6. Bardiac Says:

    Chocolate covered raisins. Or chocolate malt balls (but not the crappy kinds, in either case.)

  7. Leah Says:

    UGH. I need this RIGHT NOW. Going to go grade some more. I find having cups of water helpful, because it gives me something to do with my hands/mouth without mindlessly eating.

  8. EconProf Says:

    If at home, I use natural breaks in grading (like you do, finishing a problem on an exam) or my Fitbit reminder to get up off that a** to change laundry, put something away, wash dishes, check social media. In the worst of it I have to set a timer to get myself back on task. At work, I’ll walk circles in the halls (though that risks conversations). Both my exams are the last day of exams this year (the day before graduation) so I feel the impending jail time, but sit here with nothing to do about it. Walking clears my mind, so if I finish a big task I’ll take a 30-60 minute break to walk sometimes. And like others said, I have to have a clear sense of how points are allocated on each question, otherwise I am not consistent. My solutions have point values attached to the important pieces of each answer.

    • nicoleandmaggie Says:

      timer to get back is a really good idea

      I have been having so many conversations with my colleagues…

      • EconProf Says:

        I find the timer is helpful for two things. One, to make sure my break isn’t too long, and two, sometimes I set timers for, say, 30 minutes, and force myself to grade for 30 minutes with no distractions. That helps keep me feeling like I’m on track when things are dismal… like grading econometrics papers. Some are so bad, I have to have the timer to make sure that I don’t spend 2 hours trying to decipher an individual paper that doesn’t deserve that much time. The very worst papers can take hours if I let them. Though the best are generally quick to grade (30 minutes), because they are complete and well-written.

  9. slnoonanj Says:

    I have 12 exams left in one class, and I feel like the character in those old Gulliver’s Travels cartoons – I’ll never make it.

  10. chacha1 Says:

    My entire job is “repetitive boring tasks” which are all disappointing in that the competent performance of any given task conveys no sense of personal accomplishment and produces no external rewards. I am completely UNmotivated. I do it because it’s the job and therefore how I make money to pay for all the Not Job things that make life worth living. :-)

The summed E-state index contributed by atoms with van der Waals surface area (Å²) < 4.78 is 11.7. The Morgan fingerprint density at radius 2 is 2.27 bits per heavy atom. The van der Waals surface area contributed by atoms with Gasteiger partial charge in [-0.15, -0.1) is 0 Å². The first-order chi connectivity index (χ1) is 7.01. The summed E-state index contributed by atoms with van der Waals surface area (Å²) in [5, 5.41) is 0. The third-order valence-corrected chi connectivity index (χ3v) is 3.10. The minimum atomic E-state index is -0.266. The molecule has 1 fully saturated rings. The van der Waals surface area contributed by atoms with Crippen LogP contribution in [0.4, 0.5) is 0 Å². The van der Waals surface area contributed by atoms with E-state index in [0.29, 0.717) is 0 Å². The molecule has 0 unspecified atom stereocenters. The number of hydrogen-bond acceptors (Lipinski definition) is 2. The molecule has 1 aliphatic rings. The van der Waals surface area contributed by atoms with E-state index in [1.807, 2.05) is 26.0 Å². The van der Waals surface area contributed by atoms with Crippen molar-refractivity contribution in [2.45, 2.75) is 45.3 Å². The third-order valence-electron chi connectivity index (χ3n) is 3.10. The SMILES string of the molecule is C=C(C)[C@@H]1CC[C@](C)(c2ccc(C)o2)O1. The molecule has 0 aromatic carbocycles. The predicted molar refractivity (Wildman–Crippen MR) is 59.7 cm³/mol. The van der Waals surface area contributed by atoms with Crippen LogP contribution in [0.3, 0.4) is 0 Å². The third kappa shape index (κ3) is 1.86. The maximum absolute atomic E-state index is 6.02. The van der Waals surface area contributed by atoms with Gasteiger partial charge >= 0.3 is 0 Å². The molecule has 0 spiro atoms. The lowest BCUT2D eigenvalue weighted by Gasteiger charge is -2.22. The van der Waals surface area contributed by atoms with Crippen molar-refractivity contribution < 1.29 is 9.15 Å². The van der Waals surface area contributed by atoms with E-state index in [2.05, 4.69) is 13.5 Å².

11. nicoleandmaggie Says:

    Every day this week so far has felt like it should be Friday, except none of them have been. What’s up with that?
    (Stupid weekend grading.)

  12. First Gen American Says:

    I do find it to be my most productive time to do other tasks I’ve been procrastinating. Things that rarely make it to the top of the list except when I have that icky even worse task ahead of me. Like when I look up at my dead bug filled bathroom light every morning as I get out of the shower and say, I need to clean that. It will finally get done when I am procrastinating something else like cleaning up my opportunity tracking system. (That’s my equivalent of grading papers).

    My house is always the cleanest when I have some icky paperwork thing to do that I am dreading. Suddenly All chores must get done first. It’s like I have to get every other thing on my to do list done first before I can get to the yuck one…so I still feel productive and also clear the way for efficient paper working. At the end of the day, deadline looms and it gets done. Some procrastination is ok as it gets done one way or another once the deadline hits.

    • chacha1 Says:

      I call that “procrastitasking.”

      • First Gen American Says:

        I am known to be super efficient and often get asked “how do you get everything you do done?” I don’t really think I am the model of efficiency but perhaps the real secret is procrastitaskinating. Love the term. Thanks chacha.

        PS. Paperwork is my dark master. I hate it and it is always the absolute last thing I do. My office desk is always the last thing I clean in the house and usually only when I am due to go out of town. My whole house could be clean but the desk a mess.